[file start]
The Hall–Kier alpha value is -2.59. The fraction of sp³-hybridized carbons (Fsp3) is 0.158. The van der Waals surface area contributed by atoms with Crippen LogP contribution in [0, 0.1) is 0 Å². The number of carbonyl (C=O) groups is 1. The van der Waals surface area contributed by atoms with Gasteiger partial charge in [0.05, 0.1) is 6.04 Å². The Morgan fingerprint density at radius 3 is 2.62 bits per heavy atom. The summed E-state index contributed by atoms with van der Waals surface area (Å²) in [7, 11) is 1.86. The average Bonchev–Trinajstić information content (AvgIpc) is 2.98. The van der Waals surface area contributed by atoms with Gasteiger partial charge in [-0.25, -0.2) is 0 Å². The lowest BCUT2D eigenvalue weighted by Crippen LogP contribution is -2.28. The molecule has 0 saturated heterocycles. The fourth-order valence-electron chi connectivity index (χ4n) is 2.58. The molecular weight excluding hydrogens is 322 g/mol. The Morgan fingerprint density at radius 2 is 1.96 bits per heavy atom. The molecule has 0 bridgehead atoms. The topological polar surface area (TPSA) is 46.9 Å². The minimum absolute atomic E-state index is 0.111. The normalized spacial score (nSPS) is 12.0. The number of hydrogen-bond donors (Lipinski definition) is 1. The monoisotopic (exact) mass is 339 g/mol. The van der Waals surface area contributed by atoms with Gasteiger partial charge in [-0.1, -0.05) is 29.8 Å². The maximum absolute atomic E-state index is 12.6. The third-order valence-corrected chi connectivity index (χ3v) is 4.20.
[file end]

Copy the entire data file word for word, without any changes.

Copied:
The Hall–Kier alpha value is -2.59. The fraction of sp³-hybridized carbons (Fsp3) is 0.158. The van der Waals surface area contributed by atoms with Crippen LogP contribution in [0, 0.1) is 0 Å². The number of carbonyl (C=O) groups is 1. The van der Waals surface area contributed by atoms with Gasteiger partial charge in [0.05, 0.1) is 6.04 Å². The Morgan fingerprint density at radius 3 is 2.62 bits per heavy atom. The summed E-state index contributed by atoms with van der Waals surface area (Å²) in [7, 11) is 1.86. The average Bonchev–Trinajstić information content (AvgIpc) is 2.98. The van der Waals surface area contributed by atoms with Gasteiger partial charge in [-0.25, -0.2) is 0 Å². The lowest BCUT2D eigenvalue weighted by Crippen LogP contribution is -2.28. The molecule has 0 saturated heterocycles. The fourth-order valence-electron chi connectivity index (χ4n) is 2.58. The molecular weight excluding hydrogens is 322 g/mol. The Morgan fingerprint density at radius 2 is 1.96 bits per heavy atom. The molecule has 0 bridgehead atoms. The topological polar surface area (TPSA) is 46.9 Å². The minimum absolute atomic E-state index is 0.111. The normalized spacial score (nSPS) is 12.0. The number of hydrogen-bond donors (Lipinski definition) is 1. The monoisotopic (exact) mass is 339 g/mol. The van der Waals surface area contributed by atoms with Gasteiger partial charge in [-0.1, -0.05) is 29.8 Å². The maximum absolute atomic E-state index is 12.6. The third-order valence-corrected chi connectivity index (χ3v) is 4.20.